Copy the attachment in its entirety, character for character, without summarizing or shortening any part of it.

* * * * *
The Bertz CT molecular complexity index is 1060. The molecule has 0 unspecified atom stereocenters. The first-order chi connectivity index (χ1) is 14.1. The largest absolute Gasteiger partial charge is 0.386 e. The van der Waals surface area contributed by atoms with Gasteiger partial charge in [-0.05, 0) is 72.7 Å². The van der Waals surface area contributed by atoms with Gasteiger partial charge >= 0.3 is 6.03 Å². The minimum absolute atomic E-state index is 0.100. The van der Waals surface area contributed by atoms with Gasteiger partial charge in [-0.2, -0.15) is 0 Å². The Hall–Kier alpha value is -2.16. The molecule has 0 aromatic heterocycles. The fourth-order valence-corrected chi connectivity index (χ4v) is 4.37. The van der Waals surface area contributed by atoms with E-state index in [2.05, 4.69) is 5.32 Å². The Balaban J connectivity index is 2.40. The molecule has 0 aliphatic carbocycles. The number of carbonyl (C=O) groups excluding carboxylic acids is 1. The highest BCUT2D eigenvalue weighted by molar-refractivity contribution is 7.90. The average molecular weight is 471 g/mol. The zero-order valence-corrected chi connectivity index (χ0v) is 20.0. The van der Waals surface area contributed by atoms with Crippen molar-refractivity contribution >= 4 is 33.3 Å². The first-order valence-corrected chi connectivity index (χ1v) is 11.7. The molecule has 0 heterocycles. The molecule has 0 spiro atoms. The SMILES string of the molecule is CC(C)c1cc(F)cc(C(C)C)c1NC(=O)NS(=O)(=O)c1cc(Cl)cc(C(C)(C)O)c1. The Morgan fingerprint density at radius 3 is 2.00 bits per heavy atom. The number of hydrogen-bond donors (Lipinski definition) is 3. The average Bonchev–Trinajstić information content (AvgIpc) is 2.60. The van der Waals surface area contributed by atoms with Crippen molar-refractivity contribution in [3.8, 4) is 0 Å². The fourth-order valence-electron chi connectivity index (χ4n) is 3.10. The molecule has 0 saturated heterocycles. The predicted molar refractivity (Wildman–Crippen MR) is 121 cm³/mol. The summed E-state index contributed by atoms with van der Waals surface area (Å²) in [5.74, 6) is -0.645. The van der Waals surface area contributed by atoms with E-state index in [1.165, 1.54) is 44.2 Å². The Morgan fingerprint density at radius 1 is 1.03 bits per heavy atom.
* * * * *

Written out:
The Bertz CT molecular complexity index is 1060. The molecule has 0 unspecified atom stereocenters. The first-order chi connectivity index (χ1) is 14.1. The largest absolute Gasteiger partial charge is 0.386 e. The van der Waals surface area contributed by atoms with Gasteiger partial charge in [-0.05, 0) is 72.7 Å². The van der Waals surface area contributed by atoms with Gasteiger partial charge >= 0.3 is 6.03 Å². The minimum absolute atomic E-state index is 0.100. The van der Waals surface area contributed by atoms with Gasteiger partial charge in [-0.2, -0.15) is 0 Å². The Hall–Kier alpha value is -2.16. The molecule has 0 aromatic heterocycles. The fourth-order valence-corrected chi connectivity index (χ4v) is 4.37. The van der Waals surface area contributed by atoms with E-state index in [2.05, 4.69) is 5.32 Å². The Balaban J connectivity index is 2.40. The molecule has 0 aliphatic carbocycles. The number of carbonyl (C=O) groups excluding carboxylic acids is 1. The highest BCUT2D eigenvalue weighted by molar-refractivity contribution is 7.90. The average molecular weight is 471 g/mol. The zero-order valence-corrected chi connectivity index (χ0v) is 20.0. The van der Waals surface area contributed by atoms with Crippen molar-refractivity contribution >= 4 is 33.3 Å². The first-order valence-corrected chi connectivity index (χ1v) is 11.7. The molecule has 0 heterocycles. The molecule has 0 spiro atoms. The SMILES string of the molecule is CC(C)c1cc(F)cc(C(C)C)c1NC(=O)NS(=O)(=O)c1cc(Cl)cc(C(C)(C)O)c1. The Morgan fingerprint density at radius 3 is 2.00 bits per heavy atom. The number of hydrogen-bond donors (Lipinski definition) is 3. The average Bonchev–Trinajstić information content (AvgIpc) is 2.60. The van der Waals surface area contributed by atoms with Crippen molar-refractivity contribution in [3.8, 4) is 0 Å². The fourth-order valence-electron chi connectivity index (χ4n) is 3.10. The molecule has 0 saturated heterocycles. The predicted molar refractivity (Wildman–Crippen MR) is 121 cm³/mol. The summed E-state index contributed by atoms with van der Waals surface area (Å²) in [5.74, 6) is -0.645. The van der Waals surface area contributed by atoms with E-state index in [1.165, 1.54) is 44.2 Å². The Morgan fingerprint density at radius 1 is 1.03 bits per heavy atom.